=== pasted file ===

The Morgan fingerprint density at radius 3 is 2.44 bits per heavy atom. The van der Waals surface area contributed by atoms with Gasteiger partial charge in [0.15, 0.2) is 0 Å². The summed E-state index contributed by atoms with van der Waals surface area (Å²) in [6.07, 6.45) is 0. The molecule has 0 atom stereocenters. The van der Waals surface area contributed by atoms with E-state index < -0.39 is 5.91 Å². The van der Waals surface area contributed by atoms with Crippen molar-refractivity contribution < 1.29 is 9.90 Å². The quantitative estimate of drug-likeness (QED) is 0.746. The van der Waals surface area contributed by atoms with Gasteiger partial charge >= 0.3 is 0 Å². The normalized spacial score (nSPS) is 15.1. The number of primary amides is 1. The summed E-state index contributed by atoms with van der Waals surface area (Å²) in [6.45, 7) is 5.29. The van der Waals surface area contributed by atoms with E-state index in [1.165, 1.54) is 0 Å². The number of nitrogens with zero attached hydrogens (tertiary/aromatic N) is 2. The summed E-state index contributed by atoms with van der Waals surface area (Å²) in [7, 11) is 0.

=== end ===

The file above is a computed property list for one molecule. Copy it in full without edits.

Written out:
The Morgan fingerprint density at radius 3 is 2.44 bits per heavy atom. The van der Waals surface area contributed by atoms with Gasteiger partial charge in [0.15, 0.2) is 0 Å². The summed E-state index contributed by atoms with van der Waals surface area (Å²) in [6.07, 6.45) is 0. The molecule has 0 atom stereocenters. The van der Waals surface area contributed by atoms with E-state index < -0.39 is 5.91 Å². The van der Waals surface area contributed by atoms with Crippen molar-refractivity contribution < 1.29 is 9.90 Å². The quantitative estimate of drug-likeness (QED) is 0.746. The van der Waals surface area contributed by atoms with Gasteiger partial charge >= 0.3 is 0 Å². The normalized spacial score (nSPS) is 15.1. The number of primary amides is 1. The summed E-state index contributed by atoms with van der Waals surface area (Å²) in [6.45, 7) is 5.29. The van der Waals surface area contributed by atoms with E-state index in [1.165, 1.54) is 0 Å². The number of nitrogens with zero attached hydrogens (tertiary/aromatic N) is 2. The summed E-state index contributed by atoms with van der Waals surface area (Å²) in [7, 11) is 0.